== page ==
Doyle: Well, first of all, I would say I disagree. County Council is working with the Town of Campbell on this particular issue. But I would also note that my opponent’s father and de facto campaign manager is actually the president of an organization, the Wisconsin Water Alliance, which on its website states, “To date, there is no no research to support adverse effects on humans. ” Seriously? Do PFAS have no harmful effects on humans? I think this is a very serious problem.
Hubsch: My father is not there. I don’t run with my dad, and he doesn’t run my campaign. But let’s be very clear: PFAS are a major problem. And so far, we have seen absolutely nothing in the town of Campbell. The county council says they can do things and they have done things, but we haven’t seen any results. We have to make sure to change that.
Per- and polyfluoroalkyl substances (PFAS) are widely used, long-lived chemicals that break down very slowly over time. Due to their widespread use, PFAS are found in the blood of people and animals and are present at low levels in a variety of food products and in the environment, such as groundwater. Exposure to certain levels of PFAS can lead to reproductive problems, developmental problems in children, an increased risk of certain cancers, a decreased immune system and interference with natural hormones, according to the Environmental Protection Agency. More and more research around the world is being done to determine the health impacts of low levels of PFAS.
Mike Huebsch is president of the Wisconsin Water Alliance.
What are the most important impacts on the region due to climate change, and what can the legislator do to combat them?
Doyle: I think this needs to be a priority in the state legislature, and I commend Governor Evers for trying to set standards that the state can achieve in the decades to come. I would like to come back to my role as chairman of the county council here in La Crosse. What we’ve proven in La Crosse County is that you can save energy and money at the same time. It was a win-win situation. We looked at things like solar and LED lights, and we partnered with Gundersen to take landfill gas and pipes for their heating system. So the state needs to look at these kinds of things, because there are so many opportunities to do so. I think the state has a role to play in making that happen, including the money that we’re going to distribute, hopefully, to the private sector to create vehicle charging stations, because I think that’s the next vague.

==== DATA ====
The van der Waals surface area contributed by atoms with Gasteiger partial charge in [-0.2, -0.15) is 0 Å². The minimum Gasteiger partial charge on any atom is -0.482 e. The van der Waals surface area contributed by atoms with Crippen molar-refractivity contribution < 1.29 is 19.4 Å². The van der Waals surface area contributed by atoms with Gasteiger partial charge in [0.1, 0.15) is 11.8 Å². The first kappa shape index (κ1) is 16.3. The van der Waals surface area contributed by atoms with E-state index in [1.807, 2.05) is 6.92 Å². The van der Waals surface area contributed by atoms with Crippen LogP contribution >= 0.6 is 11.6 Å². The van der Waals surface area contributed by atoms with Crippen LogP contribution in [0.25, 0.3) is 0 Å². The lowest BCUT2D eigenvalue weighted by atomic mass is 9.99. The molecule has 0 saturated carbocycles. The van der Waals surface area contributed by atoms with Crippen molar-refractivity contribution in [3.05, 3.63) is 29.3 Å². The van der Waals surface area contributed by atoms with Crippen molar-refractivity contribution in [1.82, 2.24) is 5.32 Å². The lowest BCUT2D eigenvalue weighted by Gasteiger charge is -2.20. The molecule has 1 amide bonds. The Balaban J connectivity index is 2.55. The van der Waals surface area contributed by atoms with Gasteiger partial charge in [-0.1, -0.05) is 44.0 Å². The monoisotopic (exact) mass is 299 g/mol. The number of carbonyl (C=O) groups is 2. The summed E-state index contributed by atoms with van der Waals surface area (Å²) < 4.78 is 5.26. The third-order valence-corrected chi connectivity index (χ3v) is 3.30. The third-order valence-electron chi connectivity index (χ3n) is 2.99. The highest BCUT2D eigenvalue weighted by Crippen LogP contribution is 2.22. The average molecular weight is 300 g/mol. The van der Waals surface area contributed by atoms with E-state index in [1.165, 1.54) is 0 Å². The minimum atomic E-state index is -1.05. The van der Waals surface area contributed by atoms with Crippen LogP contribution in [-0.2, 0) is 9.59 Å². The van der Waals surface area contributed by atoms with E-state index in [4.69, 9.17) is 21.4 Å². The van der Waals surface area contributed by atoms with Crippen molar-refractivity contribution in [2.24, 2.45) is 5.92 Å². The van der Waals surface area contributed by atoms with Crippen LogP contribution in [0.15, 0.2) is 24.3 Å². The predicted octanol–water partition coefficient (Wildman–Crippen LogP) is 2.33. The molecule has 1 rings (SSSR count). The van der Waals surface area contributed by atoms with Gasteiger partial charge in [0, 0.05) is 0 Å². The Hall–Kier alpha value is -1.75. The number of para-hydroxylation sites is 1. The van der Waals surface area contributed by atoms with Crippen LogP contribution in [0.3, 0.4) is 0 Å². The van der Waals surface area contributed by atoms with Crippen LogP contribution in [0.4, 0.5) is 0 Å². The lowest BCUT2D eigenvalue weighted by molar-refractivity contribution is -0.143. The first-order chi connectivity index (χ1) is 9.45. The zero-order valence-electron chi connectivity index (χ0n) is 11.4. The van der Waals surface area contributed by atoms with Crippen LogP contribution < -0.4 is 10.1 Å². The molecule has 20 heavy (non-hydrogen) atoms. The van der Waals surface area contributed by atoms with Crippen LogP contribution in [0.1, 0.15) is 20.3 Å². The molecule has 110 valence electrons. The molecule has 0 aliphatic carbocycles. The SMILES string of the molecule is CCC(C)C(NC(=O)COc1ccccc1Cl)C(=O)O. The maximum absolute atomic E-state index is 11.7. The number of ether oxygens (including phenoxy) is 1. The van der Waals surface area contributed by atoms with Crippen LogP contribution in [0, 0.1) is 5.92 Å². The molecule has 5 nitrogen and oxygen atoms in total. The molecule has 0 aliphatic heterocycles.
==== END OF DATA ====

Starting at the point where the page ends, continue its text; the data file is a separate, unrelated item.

Hubsch: I think that’s an important issue that we should look at, but I think there are other issues that we need to focus on, like the economy, education and other things. But on my position on energy and where it should come from, I’m an “all above approach” candidate. I think we should have a bit of everything. In fact, I had the opportunity to visit Olson Solar Company in Onalaska. These guys are creating great jobs and in fact I think they’re booked for the next three years or something. And renewable energy is the future, make no mistake. But we can’t stand the blackouts we see in California. Everyone here has lived in Wisconsin long enough to know that we can’t have blackouts in the middle of winter because we just won’t survive. Nuclear energy is by far the most important in all of this. It’s not even close. It’s carbon free and it’s safe, and we need to make sure we support nuclear.
The power outages in California in September were due to a various reasons : extreme heat waves that strained the power grid, weather conditions that could lead to wildfires, unexpected outages of power plants or transmission lines due to mechanical failure, cloud cover reducing production of solar energy or a lack of wind reducing wind energy production.